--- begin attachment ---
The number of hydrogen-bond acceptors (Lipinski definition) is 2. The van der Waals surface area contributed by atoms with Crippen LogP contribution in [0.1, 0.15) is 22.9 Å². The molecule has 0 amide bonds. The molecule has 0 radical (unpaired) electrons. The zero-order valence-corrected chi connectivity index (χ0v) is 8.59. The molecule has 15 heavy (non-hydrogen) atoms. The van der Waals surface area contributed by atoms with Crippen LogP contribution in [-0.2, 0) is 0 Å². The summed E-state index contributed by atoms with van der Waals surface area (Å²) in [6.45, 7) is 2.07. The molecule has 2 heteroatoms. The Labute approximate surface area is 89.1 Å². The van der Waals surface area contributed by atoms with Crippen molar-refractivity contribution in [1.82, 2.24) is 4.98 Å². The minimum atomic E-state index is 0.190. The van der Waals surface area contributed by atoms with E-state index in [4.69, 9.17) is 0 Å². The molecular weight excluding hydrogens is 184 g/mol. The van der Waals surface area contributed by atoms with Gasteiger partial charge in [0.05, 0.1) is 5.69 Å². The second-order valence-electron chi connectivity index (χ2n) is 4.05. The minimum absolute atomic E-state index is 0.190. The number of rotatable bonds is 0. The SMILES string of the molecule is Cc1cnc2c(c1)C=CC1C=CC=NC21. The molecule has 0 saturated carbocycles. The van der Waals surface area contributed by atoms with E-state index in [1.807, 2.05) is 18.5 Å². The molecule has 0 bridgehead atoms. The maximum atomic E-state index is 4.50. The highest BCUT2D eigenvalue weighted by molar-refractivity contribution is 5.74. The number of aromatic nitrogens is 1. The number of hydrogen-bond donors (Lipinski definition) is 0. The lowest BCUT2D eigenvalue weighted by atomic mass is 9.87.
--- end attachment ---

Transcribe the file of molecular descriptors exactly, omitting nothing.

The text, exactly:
The number of hydrogen-bond acceptors (Lipinski definition) is 2. The van der Waals surface area contributed by atoms with Crippen LogP contribution in [0.1, 0.15) is 22.9 Å². The molecule has 0 amide bonds. The molecule has 0 radical (unpaired) electrons. The zero-order valence-corrected chi connectivity index (χ0v) is 8.59. The molecule has 15 heavy (non-hydrogen) atoms. The van der Waals surface area contributed by atoms with Crippen LogP contribution in [-0.2, 0) is 0 Å². The summed E-state index contributed by atoms with van der Waals surface area (Å²) in [6.45, 7) is 2.07. The molecule has 2 heteroatoms. The Labute approximate surface area is 89.1 Å². The van der Waals surface area contributed by atoms with Crippen molar-refractivity contribution in [1.82, 2.24) is 4.98 Å². The minimum atomic E-state index is 0.190. The van der Waals surface area contributed by atoms with E-state index in [4.69, 9.17) is 0 Å². The molecular weight excluding hydrogens is 184 g/mol. The van der Waals surface area contributed by atoms with Gasteiger partial charge in [0.05, 0.1) is 5.69 Å². The second-order valence-electron chi connectivity index (χ2n) is 4.05. The minimum absolute atomic E-state index is 0.190. The number of rotatable bonds is 0. The SMILES string of the molecule is Cc1cnc2c(c1)C=CC1C=CC=NC21. The molecule has 0 saturated carbocycles. The van der Waals surface area contributed by atoms with E-state index in [1.807, 2.05) is 18.5 Å². The molecule has 0 bridgehead atoms. The maximum atomic E-state index is 4.50. The highest BCUT2D eigenvalue weighted by molar-refractivity contribution is 5.74. The number of aromatic nitrogens is 1. The number of hydrogen-bond donors (Lipinski definition) is 0. The lowest BCUT2D eigenvalue weighted by atomic mass is 9.87.